U.S. Department of Transportation
Federal Highway Administration
1200 New Jersey Avenue, SE
Washington, DC 20590
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Maneuvering through intersections can be challenging for trucks, and these challenges become even more pronounced when the load is exceptionally large or heavy. Oversize/overweight (OSOW) vehicles are particularly sensitive to how intersections are designed. The geometry of roundabouts must be carefully considered to achieve a good balance between safety for all users and the basic ability of freight to flow through the intersection. Working together, road agencies, freight company owners, and truck operators can improve both the design of roundabouts and the ability of drivers to navigate them.
With over 140,000 miles of public roads, Kansas has the third–most public road miles of any State, although its population ranks only 33rd. More than 90 percent of those miles are considered rural, and a substantial portion of the vehicle–miles traveled involves commercial motor carriers on rural highways carrying long–distance freight loads or goods related to the State's extensive agriculture industry. As a result, the safe and efficient movement of trucks on rural highways is vital to the Kansas economy.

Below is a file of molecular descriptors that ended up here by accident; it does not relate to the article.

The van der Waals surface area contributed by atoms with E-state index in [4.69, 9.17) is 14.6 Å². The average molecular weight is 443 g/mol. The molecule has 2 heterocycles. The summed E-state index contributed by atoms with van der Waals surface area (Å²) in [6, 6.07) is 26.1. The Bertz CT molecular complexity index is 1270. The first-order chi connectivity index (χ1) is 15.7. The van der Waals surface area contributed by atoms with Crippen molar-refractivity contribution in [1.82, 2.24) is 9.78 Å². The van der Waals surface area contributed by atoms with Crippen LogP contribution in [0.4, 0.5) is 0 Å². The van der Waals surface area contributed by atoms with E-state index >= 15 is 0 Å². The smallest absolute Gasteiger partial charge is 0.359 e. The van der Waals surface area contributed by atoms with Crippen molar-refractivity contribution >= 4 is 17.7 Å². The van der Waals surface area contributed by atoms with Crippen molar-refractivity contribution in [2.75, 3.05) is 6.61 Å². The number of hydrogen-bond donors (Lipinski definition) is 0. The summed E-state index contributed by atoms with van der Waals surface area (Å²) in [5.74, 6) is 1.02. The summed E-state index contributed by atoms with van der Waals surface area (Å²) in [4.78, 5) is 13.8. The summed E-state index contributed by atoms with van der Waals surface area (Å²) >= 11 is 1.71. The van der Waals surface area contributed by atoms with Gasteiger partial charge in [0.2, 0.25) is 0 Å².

Additionally, recent trends in the renewable energy industry have increased the volume of OSOW vehicles on Kansas roadways. For example, transporting a blade for wind turbines requires an OSOW vehicle with trailers as long as 80 feet without rear–wheel steering.
In 1996, the Kansas Department of Transportation (KDOT) identified the intersections of Kansas Highway 68 (K 68) with Old Kansas City Road and Hedge Lane near Paola as a high–crash location. The location featured two closely–spaced intersections: Old Kansas City Road and K–68 was a four–leg, two–way stop–controlled intersection; Hedge Lane terminated at a T–intersection with K–68 approximately 200 feet away. All were two–lane roads. The posted speed limits were 65 mph along K–68 and 55 mph on Old Kansas City Road. The combined average annual daily traffic (AADT) at the intersections was approximately 8,500, 20 percent of which were large trucks.